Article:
SNC-Lavalin, which is facing criminal charges over allegations of bribery in Libya between 2001 and 2011, has been seeking a negotiated settlement in which a company admits wrongdoing and pays a fine, but avoids a trial. Last September, however, the federal director of public prosecutions, Kathleen Roussel, informed the company that the prosecution would continue.

Ms. Wilson-Raybould could have publicly directed Ms. Roussel to settle the charges against SNC and allow a deferred prosecution agreement (DPA). She chose not to and was later shuffled out of the justice portfolio to veterans affairs, a move largely seen as a demotion. The final decision in the SNC-Lavalin case rested with her as attorney-general.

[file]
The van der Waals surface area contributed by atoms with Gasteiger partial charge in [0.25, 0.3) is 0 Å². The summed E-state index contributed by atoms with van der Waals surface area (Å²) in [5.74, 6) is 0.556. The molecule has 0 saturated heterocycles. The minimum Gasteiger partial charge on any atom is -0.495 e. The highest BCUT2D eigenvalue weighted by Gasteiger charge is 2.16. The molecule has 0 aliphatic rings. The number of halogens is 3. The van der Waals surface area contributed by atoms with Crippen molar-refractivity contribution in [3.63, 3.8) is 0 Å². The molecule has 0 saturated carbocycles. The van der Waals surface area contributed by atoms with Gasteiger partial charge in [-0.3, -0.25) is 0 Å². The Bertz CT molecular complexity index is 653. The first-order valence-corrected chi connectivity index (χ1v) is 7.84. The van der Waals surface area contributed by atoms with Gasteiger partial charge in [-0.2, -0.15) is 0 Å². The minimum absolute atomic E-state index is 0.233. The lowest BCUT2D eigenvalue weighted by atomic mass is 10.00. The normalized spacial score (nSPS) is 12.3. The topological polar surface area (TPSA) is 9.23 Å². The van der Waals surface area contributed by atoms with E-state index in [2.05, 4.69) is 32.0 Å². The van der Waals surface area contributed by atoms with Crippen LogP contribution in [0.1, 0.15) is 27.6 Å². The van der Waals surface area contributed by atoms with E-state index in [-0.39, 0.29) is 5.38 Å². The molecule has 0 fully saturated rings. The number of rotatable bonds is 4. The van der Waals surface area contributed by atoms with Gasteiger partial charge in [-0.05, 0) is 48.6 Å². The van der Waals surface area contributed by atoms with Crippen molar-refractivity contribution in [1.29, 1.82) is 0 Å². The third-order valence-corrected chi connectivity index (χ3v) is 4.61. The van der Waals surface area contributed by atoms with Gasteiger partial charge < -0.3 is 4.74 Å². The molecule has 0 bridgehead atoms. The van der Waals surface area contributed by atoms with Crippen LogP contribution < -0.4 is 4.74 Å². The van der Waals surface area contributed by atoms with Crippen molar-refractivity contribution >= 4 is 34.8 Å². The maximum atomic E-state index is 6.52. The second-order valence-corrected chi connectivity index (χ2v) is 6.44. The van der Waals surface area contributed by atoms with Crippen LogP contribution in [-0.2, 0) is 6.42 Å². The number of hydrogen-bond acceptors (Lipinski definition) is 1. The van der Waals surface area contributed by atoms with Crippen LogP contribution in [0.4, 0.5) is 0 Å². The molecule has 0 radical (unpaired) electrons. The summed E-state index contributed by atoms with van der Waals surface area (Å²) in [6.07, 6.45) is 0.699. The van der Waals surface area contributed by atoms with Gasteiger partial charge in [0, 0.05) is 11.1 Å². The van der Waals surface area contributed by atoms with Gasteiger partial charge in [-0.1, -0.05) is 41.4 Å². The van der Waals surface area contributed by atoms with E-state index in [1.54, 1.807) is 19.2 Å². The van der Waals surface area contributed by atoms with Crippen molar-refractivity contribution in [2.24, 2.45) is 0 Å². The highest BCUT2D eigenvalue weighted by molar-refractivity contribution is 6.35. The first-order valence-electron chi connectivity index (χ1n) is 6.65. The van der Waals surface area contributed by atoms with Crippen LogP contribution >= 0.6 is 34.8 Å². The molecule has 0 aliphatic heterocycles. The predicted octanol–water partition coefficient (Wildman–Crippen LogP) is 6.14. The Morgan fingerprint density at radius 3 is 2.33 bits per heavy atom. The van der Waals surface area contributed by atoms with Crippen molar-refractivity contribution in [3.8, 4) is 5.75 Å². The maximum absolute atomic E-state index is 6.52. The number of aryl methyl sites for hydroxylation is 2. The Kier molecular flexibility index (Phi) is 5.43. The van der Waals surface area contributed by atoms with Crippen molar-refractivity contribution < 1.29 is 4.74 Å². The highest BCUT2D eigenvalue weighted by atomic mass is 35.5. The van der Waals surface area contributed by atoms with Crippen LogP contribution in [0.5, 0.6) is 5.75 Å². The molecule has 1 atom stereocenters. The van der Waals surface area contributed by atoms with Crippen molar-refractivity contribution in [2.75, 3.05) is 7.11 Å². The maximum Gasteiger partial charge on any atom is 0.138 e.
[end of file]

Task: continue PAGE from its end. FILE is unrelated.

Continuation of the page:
Mr. Trudeau said he disagrees with Ms. Wilson-Raybould’s characterization of discussions she had with him and others about the case. The Liberal government has insisted she was not directed to change her mind, and has frequently invoked the Shawcross Doctrine, a legal principle, to defend its right to discuss with an attorney-general the economic consequences of allowing a company to be prosecuted and convicted.

In the Nanos poll, 55 per cent of Canadians nationally think SNC-Lavalin should face a criminal trial, while 35 per cent said they prefer remediation and 10 per cent said they were unsure. Respondents were asked the same questions from Feb. 23 to 26, before Ms. Wilson-Raybould’s testimony to the committee, and reported similar results: 53 per cent in support of a criminal trial, 35 per cent for remediation and 12 per cent unsure.

poll: Charges against SNC-Lavalin